Aim/hypothesis. Resistin, the expression of which is suppressed by thiazolidinedione treatment in adipocytes, is one of the key molecules for the tight link between adiposity and insulin resistance. Here, we show the in vivo effects of resistin on insulin sensitivity in mature mice using a cell implantation method. Methods. Resistin cDNA was transfected into 3T3-L1 pre-adipocytes, which were then implanted into subcutaneous areas of nude mice. Metabolic analyses were performed 4 or 6 weeks after implantation. Results. The mice implanted with 3T3-L1 cells overexpressing resistin (R-mice) showed significantly (p<0.05) increased plasma resistin levels. After a glucose load plasma insulin levels were significantly greater in R-mice than in mice implanted with mock-transfected cells (M-mice). The AUC of insulin after glucose loading was positively correlated with circulating resistin levels. Significantly decreased glucose responses after insulin injection were observed in R-mice, compared to M-mice. The insulin-induced phosphorylation level of IRS-1 was significantly lower in muscles of R-mice than M-mice. The expression of TNF-α mRNA in intra-peritoneal fat tissues was significantly greater in R-mice than in M-mice, but there was no difference between the two groups with regard to subcutaneous fat tissues. The concentration of TNF-α in plasma was positively correlated with resistin levels in R-mice. Conclusions/ interpretation. Resistin, when actually secreted from cells in mature mice, causes disturbed glucose metabolism, possibly based on decreased insulin sensitivity in muscle. The in vivo effects of resistin on insulin sensitivity might be in part mediated by increased TNF-α expression in visceral fat tissues.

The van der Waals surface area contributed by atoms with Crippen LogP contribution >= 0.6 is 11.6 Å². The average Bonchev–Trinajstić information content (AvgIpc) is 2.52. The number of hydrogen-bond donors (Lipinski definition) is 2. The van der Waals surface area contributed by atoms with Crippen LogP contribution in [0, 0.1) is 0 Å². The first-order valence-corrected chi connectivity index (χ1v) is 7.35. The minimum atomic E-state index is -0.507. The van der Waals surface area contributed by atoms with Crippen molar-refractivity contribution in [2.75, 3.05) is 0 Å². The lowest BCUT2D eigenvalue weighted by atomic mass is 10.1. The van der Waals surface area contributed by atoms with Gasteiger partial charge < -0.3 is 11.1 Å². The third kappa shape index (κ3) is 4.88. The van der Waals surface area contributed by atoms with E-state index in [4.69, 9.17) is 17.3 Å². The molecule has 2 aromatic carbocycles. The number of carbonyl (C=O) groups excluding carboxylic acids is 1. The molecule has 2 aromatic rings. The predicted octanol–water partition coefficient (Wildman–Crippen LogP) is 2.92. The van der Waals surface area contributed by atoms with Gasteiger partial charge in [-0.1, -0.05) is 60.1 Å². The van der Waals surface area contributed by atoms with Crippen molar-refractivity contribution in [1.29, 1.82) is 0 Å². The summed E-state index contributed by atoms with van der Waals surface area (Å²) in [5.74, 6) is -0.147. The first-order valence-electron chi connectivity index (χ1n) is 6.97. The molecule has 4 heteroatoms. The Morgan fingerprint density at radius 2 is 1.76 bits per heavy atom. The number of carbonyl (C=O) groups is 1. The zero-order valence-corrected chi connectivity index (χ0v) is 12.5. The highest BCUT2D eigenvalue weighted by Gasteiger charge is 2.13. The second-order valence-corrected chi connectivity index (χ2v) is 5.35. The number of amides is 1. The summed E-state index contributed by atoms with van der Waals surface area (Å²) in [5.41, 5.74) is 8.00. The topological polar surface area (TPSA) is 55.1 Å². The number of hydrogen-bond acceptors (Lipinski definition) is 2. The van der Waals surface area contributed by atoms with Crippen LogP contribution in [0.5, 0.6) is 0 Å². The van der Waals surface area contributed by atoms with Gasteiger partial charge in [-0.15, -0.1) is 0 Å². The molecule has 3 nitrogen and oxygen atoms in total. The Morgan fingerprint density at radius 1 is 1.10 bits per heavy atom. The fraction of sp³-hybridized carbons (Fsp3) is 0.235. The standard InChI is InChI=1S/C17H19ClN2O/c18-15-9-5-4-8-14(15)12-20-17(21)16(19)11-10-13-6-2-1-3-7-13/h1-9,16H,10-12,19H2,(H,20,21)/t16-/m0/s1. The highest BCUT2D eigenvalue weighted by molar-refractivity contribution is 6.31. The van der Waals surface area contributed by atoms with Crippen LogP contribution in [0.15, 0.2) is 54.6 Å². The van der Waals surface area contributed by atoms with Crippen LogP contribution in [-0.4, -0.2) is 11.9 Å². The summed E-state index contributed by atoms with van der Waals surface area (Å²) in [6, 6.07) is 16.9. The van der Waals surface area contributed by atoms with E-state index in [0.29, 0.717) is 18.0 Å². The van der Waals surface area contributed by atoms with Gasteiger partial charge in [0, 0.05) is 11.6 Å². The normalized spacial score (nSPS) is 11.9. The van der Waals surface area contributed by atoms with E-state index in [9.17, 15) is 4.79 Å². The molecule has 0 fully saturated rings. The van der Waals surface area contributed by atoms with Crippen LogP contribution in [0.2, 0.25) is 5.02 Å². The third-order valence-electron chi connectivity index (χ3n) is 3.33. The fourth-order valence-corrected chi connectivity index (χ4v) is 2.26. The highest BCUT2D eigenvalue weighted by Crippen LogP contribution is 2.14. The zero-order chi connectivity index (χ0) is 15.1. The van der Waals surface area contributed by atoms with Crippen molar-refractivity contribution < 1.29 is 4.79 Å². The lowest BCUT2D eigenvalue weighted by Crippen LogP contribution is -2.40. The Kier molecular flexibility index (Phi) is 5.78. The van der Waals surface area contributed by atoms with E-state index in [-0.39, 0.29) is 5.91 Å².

- Insulin sensitivity
ASJC Scopus subject areas
- Internal Medicine
- Endocrinology, Diabetes and Metabolism